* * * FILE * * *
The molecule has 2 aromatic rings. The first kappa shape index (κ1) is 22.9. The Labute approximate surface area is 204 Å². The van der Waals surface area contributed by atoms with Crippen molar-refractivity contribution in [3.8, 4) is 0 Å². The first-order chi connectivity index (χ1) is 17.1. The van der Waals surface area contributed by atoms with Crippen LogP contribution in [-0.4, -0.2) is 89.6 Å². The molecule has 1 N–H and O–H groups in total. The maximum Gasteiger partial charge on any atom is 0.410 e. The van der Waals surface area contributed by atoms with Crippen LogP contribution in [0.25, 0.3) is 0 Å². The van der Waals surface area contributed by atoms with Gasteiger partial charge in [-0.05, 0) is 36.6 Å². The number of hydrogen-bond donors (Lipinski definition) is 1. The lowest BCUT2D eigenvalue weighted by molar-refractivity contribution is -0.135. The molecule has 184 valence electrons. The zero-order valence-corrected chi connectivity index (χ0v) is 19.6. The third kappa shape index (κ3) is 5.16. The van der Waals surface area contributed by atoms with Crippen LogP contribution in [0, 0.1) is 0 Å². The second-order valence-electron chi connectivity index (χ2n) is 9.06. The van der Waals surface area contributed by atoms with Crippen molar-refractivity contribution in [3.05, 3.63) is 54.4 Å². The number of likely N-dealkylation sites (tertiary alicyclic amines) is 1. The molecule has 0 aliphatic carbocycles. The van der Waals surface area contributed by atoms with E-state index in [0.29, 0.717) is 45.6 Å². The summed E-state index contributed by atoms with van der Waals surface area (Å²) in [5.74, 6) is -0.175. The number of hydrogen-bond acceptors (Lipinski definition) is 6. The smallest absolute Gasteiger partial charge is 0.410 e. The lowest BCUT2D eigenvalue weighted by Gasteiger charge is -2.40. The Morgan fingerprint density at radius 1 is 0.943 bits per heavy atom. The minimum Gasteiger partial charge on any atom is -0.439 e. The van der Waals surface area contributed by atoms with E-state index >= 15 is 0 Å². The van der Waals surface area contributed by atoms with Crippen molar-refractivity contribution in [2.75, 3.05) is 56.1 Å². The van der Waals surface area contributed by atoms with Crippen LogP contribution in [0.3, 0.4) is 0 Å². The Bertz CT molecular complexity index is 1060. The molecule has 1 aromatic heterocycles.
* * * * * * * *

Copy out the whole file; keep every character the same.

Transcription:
The molecule has 2 aromatic rings. The first kappa shape index (κ1) is 22.9. The Labute approximate surface area is 204 Å². The van der Waals surface area contributed by atoms with Crippen molar-refractivity contribution in [3.8, 4) is 0 Å². The first-order chi connectivity index (χ1) is 17.1. The van der Waals surface area contributed by atoms with Crippen LogP contribution in [-0.4, -0.2) is 89.6 Å². The molecule has 1 N–H and O–H groups in total. The maximum Gasteiger partial charge on any atom is 0.410 e. The van der Waals surface area contributed by atoms with Crippen LogP contribution in [0.25, 0.3) is 0 Å². The van der Waals surface area contributed by atoms with Gasteiger partial charge in [-0.05, 0) is 36.6 Å². The number of hydrogen-bond donors (Lipinski definition) is 1. The lowest BCUT2D eigenvalue weighted by molar-refractivity contribution is -0.135. The molecule has 184 valence electrons. The zero-order valence-corrected chi connectivity index (χ0v) is 19.6. The third kappa shape index (κ3) is 5.16. The van der Waals surface area contributed by atoms with Crippen LogP contribution in [0, 0.1) is 0 Å². The second-order valence-electron chi connectivity index (χ2n) is 9.06. The van der Waals surface area contributed by atoms with Crippen molar-refractivity contribution in [3.05, 3.63) is 54.4 Å². The number of likely N-dealkylation sites (tertiary alicyclic amines) is 1. The molecule has 0 aliphatic carbocycles. The van der Waals surface area contributed by atoms with E-state index in [0.29, 0.717) is 45.6 Å². The summed E-state index contributed by atoms with van der Waals surface area (Å²) in [5.74, 6) is -0.175. The number of hydrogen-bond acceptors (Lipinski definition) is 6. The smallest absolute Gasteiger partial charge is 0.410 e. The lowest BCUT2D eigenvalue weighted by Gasteiger charge is -2.40. The Morgan fingerprint density at radius 1 is 0.943 bits per heavy atom. The minimum Gasteiger partial charge on any atom is -0.439 e. The van der Waals surface area contributed by atoms with E-state index >= 15 is 0 Å². The van der Waals surface area contributed by atoms with Crippen molar-refractivity contribution in [2.75, 3.05) is 56.1 Å². The van der Waals surface area contributed by atoms with Crippen LogP contribution in [0.3, 0.4) is 0 Å². The Bertz CT molecular complexity index is 1060. The molecule has 1 aromatic heterocycles.